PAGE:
• Mark, in/ex is very dependent on where you stay :)… In sort of traditional definitions of enterprise “supply chain” is defined as something called “extended enterprise”. So, this is may be not acceptable by all… this is of course matter of your position. For some of Tier1 suppliers, supply chain is definitely “In”, since they are working with multiple OEMs… Best, Oleg

  • It occurs to me that there is something fundamentally different between collaboration and social networking. In the construct of a business, people expect to be held accountable, and as such, they are measured in how they interact (particularly when they know their actions can/will be documented). When I look at Facebook, MySpace, and Twitter, I see a lot of people that aren’t thinking about their actions/words being traceable and auditable. So I wonder if introducing social networking constructs into business will increase collaboration, or limit it (because people are afraid to be spontaneous and creative when they know they are being watched/recorded).

  • Jonathan, for me, main point is that social networking facilitate communication. And we need to figure out where it make sense for business communication. People are using Twitter, Blogs for business. So, question if we can leverage power of social net for enterprises.
    Regards, Oleg.

  • Nawal

    Jonathan brings a good point. Social networking usefulness may dependent on where we are at in the PLM process. For example, in earlier phases – where the cost of change is low – this uncontrolled collaboration can bring lot of value. but, as we move towards, the later phase and cost of change increase significantly, the current mode of operation is more suitable.

    Another way to think about is a product development culture among start-up companies in silicon valley. Social networking tools would be more suitable in those scenarios. But, as these companies get mature and gobbled by giants like CISCO etc, the traditional tools takes over. Obviously, you can have the start up culture in some part of a mature organization.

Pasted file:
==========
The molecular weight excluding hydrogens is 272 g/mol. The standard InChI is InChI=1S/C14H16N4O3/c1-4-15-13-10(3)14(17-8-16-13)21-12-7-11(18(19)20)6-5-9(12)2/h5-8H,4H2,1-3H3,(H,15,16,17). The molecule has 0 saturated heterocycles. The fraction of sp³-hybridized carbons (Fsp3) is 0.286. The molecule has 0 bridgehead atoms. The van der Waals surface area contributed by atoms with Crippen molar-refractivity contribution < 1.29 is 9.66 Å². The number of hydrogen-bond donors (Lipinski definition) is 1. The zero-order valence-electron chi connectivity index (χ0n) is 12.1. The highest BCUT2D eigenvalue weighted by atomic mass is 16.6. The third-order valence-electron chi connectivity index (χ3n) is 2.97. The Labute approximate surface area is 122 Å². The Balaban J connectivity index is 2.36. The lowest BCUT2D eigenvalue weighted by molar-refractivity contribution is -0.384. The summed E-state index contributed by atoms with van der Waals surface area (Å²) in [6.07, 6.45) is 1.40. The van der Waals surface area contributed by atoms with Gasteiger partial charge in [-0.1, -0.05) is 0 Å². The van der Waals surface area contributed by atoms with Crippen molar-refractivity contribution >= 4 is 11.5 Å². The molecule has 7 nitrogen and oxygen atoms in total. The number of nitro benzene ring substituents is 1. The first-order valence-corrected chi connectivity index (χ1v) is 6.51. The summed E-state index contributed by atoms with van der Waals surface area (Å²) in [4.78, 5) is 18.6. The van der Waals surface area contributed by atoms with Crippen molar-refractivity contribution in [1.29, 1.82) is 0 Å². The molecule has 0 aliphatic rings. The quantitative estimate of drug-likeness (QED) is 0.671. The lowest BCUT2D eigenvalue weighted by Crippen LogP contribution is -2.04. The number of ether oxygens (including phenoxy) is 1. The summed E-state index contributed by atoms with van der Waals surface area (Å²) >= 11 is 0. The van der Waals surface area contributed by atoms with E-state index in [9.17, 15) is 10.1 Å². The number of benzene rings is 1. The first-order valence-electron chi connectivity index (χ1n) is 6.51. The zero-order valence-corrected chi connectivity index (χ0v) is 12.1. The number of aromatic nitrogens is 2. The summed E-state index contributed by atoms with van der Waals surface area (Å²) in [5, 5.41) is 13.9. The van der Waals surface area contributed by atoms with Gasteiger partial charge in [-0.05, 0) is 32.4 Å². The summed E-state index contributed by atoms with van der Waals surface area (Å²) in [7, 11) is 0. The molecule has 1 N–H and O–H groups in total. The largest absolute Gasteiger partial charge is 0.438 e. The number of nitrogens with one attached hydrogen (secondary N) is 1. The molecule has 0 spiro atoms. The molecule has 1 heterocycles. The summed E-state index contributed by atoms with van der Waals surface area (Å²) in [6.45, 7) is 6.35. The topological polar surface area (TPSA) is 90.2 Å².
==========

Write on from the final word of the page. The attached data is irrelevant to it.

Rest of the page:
This raises the question of what would be the interface, interaction and modus operendi between social networking type business tools and the traditional business tools.

  • Nawal, this is great point! However, I think social way to communication as well as what is called “enterprise 2.0” applications – wikis, blogs, communities can, in my view, bring significant advantages to development process. Nobody said formal processes are bad, but right combination of both, probably will unlock new values. This is what I want to discover. Do you see value of social type communication combined with formal change process (for example?). -Thanks. Oleg/

  • Nawal

    I can think of an example, when I started working, we had a facility which was located in a single physical location. Me being in manufacturing, if I had a change, I would just take a drawing – physical print – walk over to design department. Discuss the change informally. The change process was a mere formality to capture what we agreed to.

    In many companies, PLM system has replaced the final formality. The informal process still happens over email, phone-call, web-ex, chat or over a cup of coffee. But PLM tools play very little role in facilitating or capturing, for future use, the informal process. The quality of informal discussion is critical in terms of knowledge generation and reduction of the time to implement change.

    This is an area within Change where I would see social networking or enterprise 2.0 bringing in lot of value.

  • Nawal, I think, this is excellent example! You pointed out PLM system stay in place where “formal change track” is absolutely must. However, if tomorrow tools will be capable to capture both – formal and not-formal communication as single process, we can have better tracking of issues, ideas and knowledge. And this is primary PLM goal in my view. What do you think? Regard, Oleg

  • Nawal

    I agree. The goal of ultimate PLM tool is to enforce business rules and contraints in a non-invasive way, kind of like invisible to a user. Current systetm are lacking in this regard.

  • Nawal… I used this term already few time -Invisible PLM. actually like it :).. Great discussion! Thanks!